Posted on August 30, 2011 by Christopher St. Clair
While Lincoln Center Institute’s advocacy on behalf of imagination, creativity, and innovation in education and all aspects of life and work constantly gains new ground in the U.S., we are acutely aware that there are many parts of the world where our ideology has not yet made inroads. Since a part of our vision is determinedly global, as we believe that imaginative education must nurture a deep understanding of diverse cultures, it is encouraging to know that we’re by no means alone.
In July, as LCI readied for its own American Imagination Summit, GFEN held a series of nationwide conferences with the theme “For an Other Education.” Promising—but, ask you, what is GFEN?
Filed under: Article | Tagged: America's Imagination Summit, French Group for New Education, GFEN, Groupe Français d'Education Nouvelle, imagination in education, Imaginative Education, imaginative learning, Jean Piaget, John Dewey, Lincoln Center Institute, Paulo Freire | Leave a Comment »
Posted on April 20, 2011 by Christopher St. Clair
In their 2009 book Imagination First: Unlocking the Power of Possibility, Imagination Now contributors Eric Liu and Scott Noppe-Brandon debunked a few myths, took imagination off its lofty pedestal, and made their premise clear: everyone has imagination! It is an essential cognitive skill that this society needs in large supplies if it is to meet the future head-on, and since it is a skill, it must be practiced.
The pragmatic approach, resulting in the description of actual imagination practices that are at the core of the book, paid off: the readers were at the very least intrigued, at best they were inspired to change their work strategies, their academic practices, even their private lives. They came from fields of interest as diverse as those of the imagination practitioners described on the book’s pages: think food retailer, teacher, marine corps officers.
Imagination First has just been reprinted in paperback edition. There was a specific purpose to this second edition: to reflect on what had been learned since the first edition, to “enhance” the book with additional texts and information, and, given its original success, to make sure that it reached the widest audience ever. (more…)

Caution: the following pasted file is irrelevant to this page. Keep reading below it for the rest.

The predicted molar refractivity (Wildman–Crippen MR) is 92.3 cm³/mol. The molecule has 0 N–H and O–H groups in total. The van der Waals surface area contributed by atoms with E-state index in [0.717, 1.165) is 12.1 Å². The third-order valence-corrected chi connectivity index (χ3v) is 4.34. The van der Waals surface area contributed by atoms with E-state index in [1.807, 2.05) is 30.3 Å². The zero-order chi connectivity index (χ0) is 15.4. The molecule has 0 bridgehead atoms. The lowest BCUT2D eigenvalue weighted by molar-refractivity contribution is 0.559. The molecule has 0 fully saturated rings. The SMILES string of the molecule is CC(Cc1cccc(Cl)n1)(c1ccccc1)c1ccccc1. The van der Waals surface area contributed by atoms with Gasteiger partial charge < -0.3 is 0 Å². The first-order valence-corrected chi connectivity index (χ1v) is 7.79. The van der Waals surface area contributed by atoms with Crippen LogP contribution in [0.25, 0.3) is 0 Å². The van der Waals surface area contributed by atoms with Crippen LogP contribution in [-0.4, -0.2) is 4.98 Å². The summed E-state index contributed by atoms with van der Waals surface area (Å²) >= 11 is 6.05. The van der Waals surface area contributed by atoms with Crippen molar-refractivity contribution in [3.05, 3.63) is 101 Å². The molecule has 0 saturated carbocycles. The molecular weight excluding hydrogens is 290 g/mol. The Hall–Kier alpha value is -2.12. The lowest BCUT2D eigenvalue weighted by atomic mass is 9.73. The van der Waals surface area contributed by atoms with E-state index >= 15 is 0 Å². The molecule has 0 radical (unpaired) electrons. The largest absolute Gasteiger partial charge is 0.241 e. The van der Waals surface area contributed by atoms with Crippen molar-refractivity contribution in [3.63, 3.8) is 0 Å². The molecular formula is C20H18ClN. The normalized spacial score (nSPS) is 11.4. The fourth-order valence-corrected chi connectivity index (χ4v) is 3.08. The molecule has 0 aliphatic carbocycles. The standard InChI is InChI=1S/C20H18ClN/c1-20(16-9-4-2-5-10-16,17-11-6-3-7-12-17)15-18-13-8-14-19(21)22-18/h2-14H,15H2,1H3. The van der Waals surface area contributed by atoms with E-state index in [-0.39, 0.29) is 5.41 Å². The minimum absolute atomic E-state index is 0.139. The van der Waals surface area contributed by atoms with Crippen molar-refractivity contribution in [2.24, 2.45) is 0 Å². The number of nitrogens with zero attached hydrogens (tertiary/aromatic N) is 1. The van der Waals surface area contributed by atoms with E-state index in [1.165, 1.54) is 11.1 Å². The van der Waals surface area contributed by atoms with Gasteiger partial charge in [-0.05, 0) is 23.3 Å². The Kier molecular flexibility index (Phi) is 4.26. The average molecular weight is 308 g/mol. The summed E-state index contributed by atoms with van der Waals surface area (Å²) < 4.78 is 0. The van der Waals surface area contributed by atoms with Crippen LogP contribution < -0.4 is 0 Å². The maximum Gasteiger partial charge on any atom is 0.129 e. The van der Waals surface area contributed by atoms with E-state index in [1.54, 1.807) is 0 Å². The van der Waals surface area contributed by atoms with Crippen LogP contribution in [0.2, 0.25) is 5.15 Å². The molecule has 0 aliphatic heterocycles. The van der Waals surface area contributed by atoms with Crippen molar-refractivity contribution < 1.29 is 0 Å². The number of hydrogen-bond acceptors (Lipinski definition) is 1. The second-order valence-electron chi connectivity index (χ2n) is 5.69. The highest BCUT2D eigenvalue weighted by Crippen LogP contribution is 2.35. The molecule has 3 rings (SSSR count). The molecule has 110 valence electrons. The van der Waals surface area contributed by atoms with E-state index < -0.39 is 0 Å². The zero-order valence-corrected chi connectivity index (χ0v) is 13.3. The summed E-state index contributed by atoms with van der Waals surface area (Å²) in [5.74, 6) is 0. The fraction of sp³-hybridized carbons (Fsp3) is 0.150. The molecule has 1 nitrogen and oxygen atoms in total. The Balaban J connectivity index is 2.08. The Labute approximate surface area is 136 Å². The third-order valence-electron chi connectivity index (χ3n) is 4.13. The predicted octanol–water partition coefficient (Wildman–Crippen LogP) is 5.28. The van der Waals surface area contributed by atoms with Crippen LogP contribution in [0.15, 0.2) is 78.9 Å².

Filed under: Announcement | Tagged: Eric Liu, imagination, Imagination First, Imagination First practices contest, Lincoln Center Institute, Scott Noppe-Brandon | 3 Comments »
Posted on March 16, 2011 by Christopher St. Clair
On March 18 and 19, WNET will sponsor the 2011 Celebration of Teaching and Learning. From Mehmet Oz to Oliver Sacks to Leymah Gbowee, each year the Celebration brings together extraordinary thinkers of our era, and whether their expertise lies in technology or health sciences, all come to discuss the state of education and the possibilities for its future.
Common Core standards in Math and ELA will be addressed, as will STEM, autism, and other burning issues—not forgetting the arts and creativity, which is where Lincoln Center Institute comes in.
We are proud to announce that Scott Noppe-Brandon, LCI’s Executive Director and author of Imagination First, and Ashley Merryman, award-winning journalist who has covered the “Creativity Crisis” beat in both book and newspaper, will present a panel on the subject of imagination, creativity, and innovation in schools: the “ICI Continuum.” Book signings will take place at the event and are hosted by Barnes & Noble.
The Celebration takes place at the New York Hilton. For exact location, times, and detailed information about the program and the speakers, go to http://thirteencelebration.org/
Filed under: News Bulletin | Tagged: 2011 Celebration of Teaching and Learning, education, Lincoln Center Institute, WNET | Leave a Comment »
Posted on March 10, 2011 by Christopher St. Clair
Drama Teacher Kori Rushton, Principal Alyce Barr, and Music Teacher Christine Piccirillo from the Brooklyn School of Collaborative Studies. Photo: Patrick McMullan Company ©2011